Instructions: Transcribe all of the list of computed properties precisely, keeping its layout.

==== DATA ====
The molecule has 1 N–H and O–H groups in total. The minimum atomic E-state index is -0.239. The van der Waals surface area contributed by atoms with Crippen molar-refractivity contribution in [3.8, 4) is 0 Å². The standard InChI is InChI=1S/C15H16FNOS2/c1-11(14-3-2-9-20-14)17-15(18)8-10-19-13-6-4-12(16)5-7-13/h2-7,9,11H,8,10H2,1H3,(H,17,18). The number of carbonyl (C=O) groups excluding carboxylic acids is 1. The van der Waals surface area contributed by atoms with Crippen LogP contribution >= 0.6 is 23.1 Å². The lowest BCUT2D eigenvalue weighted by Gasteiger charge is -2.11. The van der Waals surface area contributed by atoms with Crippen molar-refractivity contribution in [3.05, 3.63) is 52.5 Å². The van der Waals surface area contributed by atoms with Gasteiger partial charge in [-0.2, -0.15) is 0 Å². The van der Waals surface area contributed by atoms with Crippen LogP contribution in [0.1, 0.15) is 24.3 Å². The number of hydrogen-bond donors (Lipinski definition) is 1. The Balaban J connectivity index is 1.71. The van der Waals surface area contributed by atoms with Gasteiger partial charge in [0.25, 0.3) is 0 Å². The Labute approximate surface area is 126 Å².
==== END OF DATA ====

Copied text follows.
The molecule has 1 N–H and O–H groups in total. The minimum atomic E-state index is -0.239. The van der Waals surface area contributed by atoms with Crippen molar-refractivity contribution in [3.8, 4) is 0 Å². The standard InChI is InChI=1S/C15H16FNOS2/c1-11(14-3-2-9-20-14)17-15(18)8-10-19-13-6-4-12(16)5-7-13/h2-7,9,11H,8,10H2,1H3,(H,17,18). The number of carbonyl (C=O) groups excluding carboxylic acids is 1. The van der Waals surface area contributed by atoms with Crippen LogP contribution >= 0.6 is 23.1 Å². The lowest BCUT2D eigenvalue weighted by Gasteiger charge is -2.11. The van der Waals surface area contributed by atoms with Crippen molar-refractivity contribution in [3.05, 3.63) is 52.5 Å². The van der Waals surface area contributed by atoms with Gasteiger partial charge in [-0.2, -0.15) is 0 Å². The van der Waals surface area contributed by atoms with Crippen LogP contribution in [0.1, 0.15) is 24.3 Å². The number of hydrogen-bond donors (Lipinski definition) is 1. The Balaban J connectivity index is 1.71. The van der Waals surface area contributed by atoms with Gasteiger partial charge in [0.25, 0.3) is 0 Å². The Labute approximate surface area is 126 Å².